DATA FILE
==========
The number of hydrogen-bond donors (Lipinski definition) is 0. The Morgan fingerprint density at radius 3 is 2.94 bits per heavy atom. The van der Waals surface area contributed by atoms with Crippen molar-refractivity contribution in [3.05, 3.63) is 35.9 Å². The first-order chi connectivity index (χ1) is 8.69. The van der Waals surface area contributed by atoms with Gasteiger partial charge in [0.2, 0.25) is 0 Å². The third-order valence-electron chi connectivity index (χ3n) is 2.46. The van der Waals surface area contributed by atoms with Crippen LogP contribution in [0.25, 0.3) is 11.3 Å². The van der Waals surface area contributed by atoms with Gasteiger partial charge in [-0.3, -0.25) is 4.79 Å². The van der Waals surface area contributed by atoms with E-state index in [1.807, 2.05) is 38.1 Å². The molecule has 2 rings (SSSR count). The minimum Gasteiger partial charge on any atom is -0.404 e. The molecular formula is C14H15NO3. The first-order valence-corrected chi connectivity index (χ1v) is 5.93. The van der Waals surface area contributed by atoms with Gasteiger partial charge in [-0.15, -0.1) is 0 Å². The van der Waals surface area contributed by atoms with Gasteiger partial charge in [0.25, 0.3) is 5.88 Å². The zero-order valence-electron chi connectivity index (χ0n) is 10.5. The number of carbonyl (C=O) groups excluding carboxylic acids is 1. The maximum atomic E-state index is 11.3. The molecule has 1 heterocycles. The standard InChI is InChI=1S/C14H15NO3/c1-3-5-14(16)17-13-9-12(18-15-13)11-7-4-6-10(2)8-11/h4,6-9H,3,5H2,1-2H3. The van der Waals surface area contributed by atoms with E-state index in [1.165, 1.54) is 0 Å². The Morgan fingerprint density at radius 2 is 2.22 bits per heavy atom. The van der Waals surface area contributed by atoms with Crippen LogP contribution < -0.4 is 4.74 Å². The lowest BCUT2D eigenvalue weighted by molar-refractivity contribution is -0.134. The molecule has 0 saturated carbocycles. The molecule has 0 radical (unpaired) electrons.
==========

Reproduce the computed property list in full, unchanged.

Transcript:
The number of hydrogen-bond donors (Lipinski definition) is 0. The Morgan fingerprint density at radius 3 is 2.94 bits per heavy atom. The van der Waals surface area contributed by atoms with Crippen molar-refractivity contribution in [3.05, 3.63) is 35.9 Å². The first-order chi connectivity index (χ1) is 8.69. The van der Waals surface area contributed by atoms with Gasteiger partial charge in [0.2, 0.25) is 0 Å². The third-order valence-electron chi connectivity index (χ3n) is 2.46. The van der Waals surface area contributed by atoms with Crippen LogP contribution in [0.25, 0.3) is 11.3 Å². The van der Waals surface area contributed by atoms with Gasteiger partial charge in [-0.3, -0.25) is 4.79 Å². The van der Waals surface area contributed by atoms with E-state index in [1.807, 2.05) is 38.1 Å². The molecule has 2 rings (SSSR count). The minimum Gasteiger partial charge on any atom is -0.404 e. The molecular formula is C14H15NO3. The first-order valence-corrected chi connectivity index (χ1v) is 5.93. The van der Waals surface area contributed by atoms with Gasteiger partial charge in [-0.15, -0.1) is 0 Å². The van der Waals surface area contributed by atoms with Gasteiger partial charge in [0.25, 0.3) is 5.88 Å². The zero-order valence-electron chi connectivity index (χ0n) is 10.5. The number of carbonyl (C=O) groups excluding carboxylic acids is 1. The maximum atomic E-state index is 11.3. The molecule has 1 heterocycles. The standard InChI is InChI=1S/C14H15NO3/c1-3-5-14(16)17-13-9-12(18-15-13)11-7-4-6-10(2)8-11/h4,6-9H,3,5H2,1-2H3. The van der Waals surface area contributed by atoms with E-state index in [1.165, 1.54) is 0 Å². The Morgan fingerprint density at radius 2 is 2.22 bits per heavy atom. The van der Waals surface area contributed by atoms with Crippen LogP contribution < -0.4 is 4.74 Å². The lowest BCUT2D eigenvalue weighted by molar-refractivity contribution is -0.134. The molecule has 0 saturated carbocycles. The molecule has 0 radical (unpaired) electrons.